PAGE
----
Costa Rica

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Costa Rica, a country of Central America, covers an area of 19,730 square miles. The capital is San José. Extending from northwest to southeast, Costa Rica is bounded on the north by Nicaragua, along its 185-mile northeastern coastline by the Caribbean Sea, on the southeast by Panama, and along its 630-mile southwestern coastline by the Pacific Ocean.
<br>Costa Rica has a narrow Pacific coastal region that rises abruptly into central highlands. The highlands, forming the rugged backbone of the country, descend much more gradually toward the generally wider Caribbean (Atlantic) Plain. The Pacific coast is generally lowland in character, and, like the Caribbean coast, it is lined with white sandy beaches. The country has made use of
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Most speak both Spanish and a Jamaican dialect of English, and Protestantism is the most widespread religion. In the Pacific south and on the San Carlos Plain, part of the northern lowlands, language and religious preferences are mixed. Most Costa Rican diversions are cosmopolitan rather than nationalistic in nature. The people of Costa Rica attend films with great frequency, enjoying international cinema. They listen to an extraordinary variety of music, especially from the many radio stations in the country. Residents of the Meseta Central attend the National Theatre, where the music played and the drama performed may come from any part of the world.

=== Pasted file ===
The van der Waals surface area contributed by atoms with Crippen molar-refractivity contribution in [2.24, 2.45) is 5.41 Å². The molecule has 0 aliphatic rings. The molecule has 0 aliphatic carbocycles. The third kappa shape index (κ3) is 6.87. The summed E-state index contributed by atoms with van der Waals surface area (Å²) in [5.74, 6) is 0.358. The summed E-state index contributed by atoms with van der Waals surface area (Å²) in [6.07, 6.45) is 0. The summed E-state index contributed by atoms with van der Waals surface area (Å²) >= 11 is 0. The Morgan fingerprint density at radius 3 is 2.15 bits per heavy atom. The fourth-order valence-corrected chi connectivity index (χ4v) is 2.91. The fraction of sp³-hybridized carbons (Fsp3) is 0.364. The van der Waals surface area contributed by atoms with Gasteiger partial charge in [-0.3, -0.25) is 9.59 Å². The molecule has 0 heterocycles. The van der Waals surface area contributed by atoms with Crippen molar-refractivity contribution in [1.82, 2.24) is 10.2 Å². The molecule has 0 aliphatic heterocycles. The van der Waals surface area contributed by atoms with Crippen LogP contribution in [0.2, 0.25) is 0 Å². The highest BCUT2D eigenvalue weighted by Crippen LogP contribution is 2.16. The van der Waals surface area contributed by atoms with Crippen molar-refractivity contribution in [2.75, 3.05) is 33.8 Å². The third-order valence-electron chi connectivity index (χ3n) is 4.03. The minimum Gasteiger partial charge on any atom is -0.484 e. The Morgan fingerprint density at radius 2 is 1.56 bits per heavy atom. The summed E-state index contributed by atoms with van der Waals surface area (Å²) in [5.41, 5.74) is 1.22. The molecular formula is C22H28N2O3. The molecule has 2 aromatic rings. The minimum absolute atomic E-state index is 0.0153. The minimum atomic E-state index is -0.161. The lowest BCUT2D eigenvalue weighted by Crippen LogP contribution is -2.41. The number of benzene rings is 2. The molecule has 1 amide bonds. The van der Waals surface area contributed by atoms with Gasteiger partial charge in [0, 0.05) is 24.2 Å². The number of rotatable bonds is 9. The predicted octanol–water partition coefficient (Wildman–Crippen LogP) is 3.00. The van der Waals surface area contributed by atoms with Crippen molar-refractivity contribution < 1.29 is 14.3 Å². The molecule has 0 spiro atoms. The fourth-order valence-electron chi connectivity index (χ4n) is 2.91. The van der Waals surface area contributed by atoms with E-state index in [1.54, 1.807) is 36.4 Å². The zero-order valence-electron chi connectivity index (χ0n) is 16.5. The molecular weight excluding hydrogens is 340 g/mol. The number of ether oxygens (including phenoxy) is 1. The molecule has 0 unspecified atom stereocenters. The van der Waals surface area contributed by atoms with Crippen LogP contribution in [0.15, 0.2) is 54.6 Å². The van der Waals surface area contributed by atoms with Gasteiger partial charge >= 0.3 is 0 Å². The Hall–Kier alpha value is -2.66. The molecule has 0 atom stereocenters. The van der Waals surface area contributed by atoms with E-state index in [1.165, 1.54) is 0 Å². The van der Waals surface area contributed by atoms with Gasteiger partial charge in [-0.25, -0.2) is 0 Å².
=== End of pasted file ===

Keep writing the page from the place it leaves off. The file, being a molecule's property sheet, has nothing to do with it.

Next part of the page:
<br>Costa Rica has a developing market economy largely based on coffee and banana exports. Large gains in economic growth were interrupted in the mid-1970s, when plummeting coffee prices and substantial increases in oil prices resulted in a significant decline in agricultural production. Even so, agriculture accounts for approximately one-fifth of the gross domestic product (GDP) and employs more than one-fourth of the work force. Coffee is the single largest export item; other cash crops include bananas, beef, sugar, and cocoa. Staples such as corn, beans, and rice are also widely grown. The government has distributed high-yield varieties of coffee to growers and has provided farmers of other crops with improved seeds. Poor market conditions and bad
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